Developer Spotlight: Brian Mullis

Carson Gibbons
Jun 13, 2017 · 3 min read
An agency developer discusses switching from WordPress to go API-first in the cloud.

A new Developer Hero joins us in our latest installment of the Cosmic JSDeveloper Spotlight Series. We sat down with Brian Mullis, a developer working for an interactive agency in Portland. Check him out on GitHub, and enjoy the Q/A.

How long have you been building software?

I have been building websites and applications for around 2 years now. Before learning web development I was in the Marines, did private security, and drove tractor trailers across the country. Though incredibly challenging, web development has seriously changed my life, and allowed me to pursue a career I never could have imagined.

What is your preferred development stack?

I learned development using a PHP/MySQL stack. However, lately I’ve been more interested in building front end applications with React and Vue. The shift towards using language-agnostic API’s to access data is interesting to me, and I plan on implementing it more in my future projects.

What past projects are you most proud of and why?

To be honest, I’d have to pick some of my earlier projects where I was learning so much as I went, and creating things in ways nobody would recommend duplicating. I remember making some truly “Frankenstein” applications and getting them to work somehow, it was so much fun.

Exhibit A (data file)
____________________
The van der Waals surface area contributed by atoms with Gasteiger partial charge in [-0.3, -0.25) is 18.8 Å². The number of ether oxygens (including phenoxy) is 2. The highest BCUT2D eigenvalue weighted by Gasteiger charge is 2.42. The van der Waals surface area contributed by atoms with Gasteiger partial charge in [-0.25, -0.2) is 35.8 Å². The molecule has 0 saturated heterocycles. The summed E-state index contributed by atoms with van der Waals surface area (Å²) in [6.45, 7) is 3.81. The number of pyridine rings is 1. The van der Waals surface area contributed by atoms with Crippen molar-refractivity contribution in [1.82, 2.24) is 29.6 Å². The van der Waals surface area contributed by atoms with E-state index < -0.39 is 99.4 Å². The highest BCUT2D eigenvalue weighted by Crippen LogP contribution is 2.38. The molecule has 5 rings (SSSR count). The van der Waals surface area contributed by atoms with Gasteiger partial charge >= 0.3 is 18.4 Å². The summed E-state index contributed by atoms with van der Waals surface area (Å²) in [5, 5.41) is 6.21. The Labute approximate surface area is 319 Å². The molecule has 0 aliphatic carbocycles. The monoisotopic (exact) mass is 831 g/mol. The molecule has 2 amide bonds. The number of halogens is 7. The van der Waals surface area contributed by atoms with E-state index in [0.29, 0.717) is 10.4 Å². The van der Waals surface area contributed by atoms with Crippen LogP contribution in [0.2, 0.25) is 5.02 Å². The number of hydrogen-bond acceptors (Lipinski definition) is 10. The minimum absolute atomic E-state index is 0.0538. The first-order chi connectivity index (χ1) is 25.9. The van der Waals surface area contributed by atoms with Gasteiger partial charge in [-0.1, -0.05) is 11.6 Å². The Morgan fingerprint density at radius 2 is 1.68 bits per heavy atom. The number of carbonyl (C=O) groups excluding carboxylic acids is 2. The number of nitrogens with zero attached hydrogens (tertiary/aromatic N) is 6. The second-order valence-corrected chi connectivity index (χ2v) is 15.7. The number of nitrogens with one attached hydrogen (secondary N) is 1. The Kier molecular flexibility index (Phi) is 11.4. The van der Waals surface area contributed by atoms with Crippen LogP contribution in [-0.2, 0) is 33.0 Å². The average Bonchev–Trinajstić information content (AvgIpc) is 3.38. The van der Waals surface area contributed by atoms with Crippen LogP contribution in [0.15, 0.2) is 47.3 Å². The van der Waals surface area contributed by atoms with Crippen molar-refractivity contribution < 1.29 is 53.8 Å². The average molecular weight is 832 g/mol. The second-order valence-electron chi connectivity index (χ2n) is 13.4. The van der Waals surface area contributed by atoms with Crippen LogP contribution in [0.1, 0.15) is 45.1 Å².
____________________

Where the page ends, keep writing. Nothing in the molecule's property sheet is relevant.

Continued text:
We know you’ve developed a lot in WordPress and are now going API-first. What’s your process for building apps for your clients?

I have been building WordPress sites for over a year at a small agency. As I became a better developer, I grew increasingly frustrated with WordPress. I prefer to develop locally with modern build tools, which means I’m constantly syncing databases between my local server and development servers, and if that’s not enough of a headache, trying to collaborate with another developer on a project is complete misery. One solution I toyed with was the “headless WordPress” approach, which is just using the WordPress API to deliver the content to a separate front end application. This worked to an extent, but it’s really forcing the platform to behave in a way it wasn’t intended to be used. This also adds unnecessary confusion for the client.

This is where Cosmic JS picks up the ball and runs with it. The simple interface is perfect for clients, and familiar enough for them to feel comfortable editing content. Collaborating with a fellow developer is now so simple with the one-click deployments from our GitHub repositories. I will not miss the days of syncing WordPress databases across multiple environments. Cosmic JS has allowed me to create more efficient development processes that reduce headaches and time in getting products to market.

What are some technologies you are excited about that you are using today, or want to learn more about?

I’m really enjoying React with Redux. It pairs perfectly with Cosmic JS as the backend, and allows me to create cool applications in a much shorter time-period.

Cosmic JS Developer Spotlight Series

Developer Spotlight: Micah Walter
Developer Spotlight: Joe Tuson
Developer Spotlight: Coding Dojo
Developer Spotlight: Simple Media
Developer Spotlight: Jon Kalfayan
Developer Spotlight: Jon Bloomer

Cosmic JS is an API-first cloud-based content management platform that makes it easy to manage applications and content. If you have questions about the Cosmic JS API, please reach out to us on Twitter or join the community on Slack.

Carson Gibbons

Written by

Startups, Travels, Musings Prev: @cosmic_js | | IG: @carsongibbons

Cosmic JS

Cosmic JS

Cosmic JS is an API-first Content Management Platform

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